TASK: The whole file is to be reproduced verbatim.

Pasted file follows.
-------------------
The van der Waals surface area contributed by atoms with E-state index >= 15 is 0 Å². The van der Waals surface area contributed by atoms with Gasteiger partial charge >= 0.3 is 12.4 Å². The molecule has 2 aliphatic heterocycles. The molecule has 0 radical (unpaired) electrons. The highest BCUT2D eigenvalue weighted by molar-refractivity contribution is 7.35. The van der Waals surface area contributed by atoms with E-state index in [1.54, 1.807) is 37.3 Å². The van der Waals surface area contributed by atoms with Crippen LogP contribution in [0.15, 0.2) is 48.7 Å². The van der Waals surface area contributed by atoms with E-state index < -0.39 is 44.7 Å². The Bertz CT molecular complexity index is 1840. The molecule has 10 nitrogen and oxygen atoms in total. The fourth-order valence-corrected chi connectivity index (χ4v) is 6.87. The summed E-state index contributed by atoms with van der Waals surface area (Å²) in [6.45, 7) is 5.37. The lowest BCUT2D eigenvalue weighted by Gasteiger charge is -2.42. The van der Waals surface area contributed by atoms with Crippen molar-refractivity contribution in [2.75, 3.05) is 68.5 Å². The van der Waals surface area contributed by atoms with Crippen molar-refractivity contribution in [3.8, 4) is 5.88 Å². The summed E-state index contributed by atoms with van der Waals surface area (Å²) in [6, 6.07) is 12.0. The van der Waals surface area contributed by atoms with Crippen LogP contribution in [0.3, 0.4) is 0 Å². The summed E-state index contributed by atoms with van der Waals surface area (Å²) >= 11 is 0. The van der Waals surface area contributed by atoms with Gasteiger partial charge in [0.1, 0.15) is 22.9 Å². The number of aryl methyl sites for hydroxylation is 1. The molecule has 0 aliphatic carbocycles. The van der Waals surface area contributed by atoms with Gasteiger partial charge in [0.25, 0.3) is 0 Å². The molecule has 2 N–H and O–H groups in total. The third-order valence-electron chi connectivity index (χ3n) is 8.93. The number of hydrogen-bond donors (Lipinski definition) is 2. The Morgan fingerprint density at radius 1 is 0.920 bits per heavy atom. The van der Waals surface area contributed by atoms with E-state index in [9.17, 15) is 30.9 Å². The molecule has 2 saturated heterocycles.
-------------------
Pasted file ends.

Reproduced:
The van der Waals surface area contributed by atoms with E-state index >= 15 is 0 Å². The van der Waals surface area contributed by atoms with Gasteiger partial charge >= 0.3 is 12.4 Å². The molecule has 2 aliphatic heterocycles. The molecule has 0 radical (unpaired) electrons. The highest BCUT2D eigenvalue weighted by molar-refractivity contribution is 7.35. The van der Waals surface area contributed by atoms with E-state index in [1.54, 1.807) is 37.3 Å². The van der Waals surface area contributed by atoms with Crippen LogP contribution in [0.15, 0.2) is 48.7 Å². The van der Waals surface area contributed by atoms with E-state index < -0.39 is 44.7 Å². The Bertz CT molecular complexity index is 1840. The molecule has 10 nitrogen and oxygen atoms in total. The fourth-order valence-corrected chi connectivity index (χ4v) is 6.87. The summed E-state index contributed by atoms with van der Waals surface area (Å²) in [6.45, 7) is 5.37. The lowest BCUT2D eigenvalue weighted by Gasteiger charge is -2.42. The van der Waals surface area contributed by atoms with Crippen molar-refractivity contribution in [2.75, 3.05) is 68.5 Å². The van der Waals surface area contributed by atoms with Crippen molar-refractivity contribution in [3.8, 4) is 5.88 Å². The summed E-state index contributed by atoms with van der Waals surface area (Å²) in [6, 6.07) is 12.0. The van der Waals surface area contributed by atoms with Crippen LogP contribution in [0.3, 0.4) is 0 Å². The summed E-state index contributed by atoms with van der Waals surface area (Å²) >= 11 is 0. The van der Waals surface area contributed by atoms with Gasteiger partial charge in [0.1, 0.15) is 22.9 Å². The number of aryl methyl sites for hydroxylation is 1. The molecule has 0 aliphatic carbocycles. The van der Waals surface area contributed by atoms with Gasteiger partial charge in [0.25, 0.3) is 0 Å². The molecule has 2 N–H and O–H groups in total. The third-order valence-electron chi connectivity index (χ3n) is 8.93. The number of hydrogen-bond donors (Lipinski definition) is 2. The Morgan fingerprint density at radius 1 is 0.920 bits per heavy atom. The van der Waals surface area contributed by atoms with E-state index in [9.17, 15) is 30.9 Å². The molecule has 2 saturated heterocycles.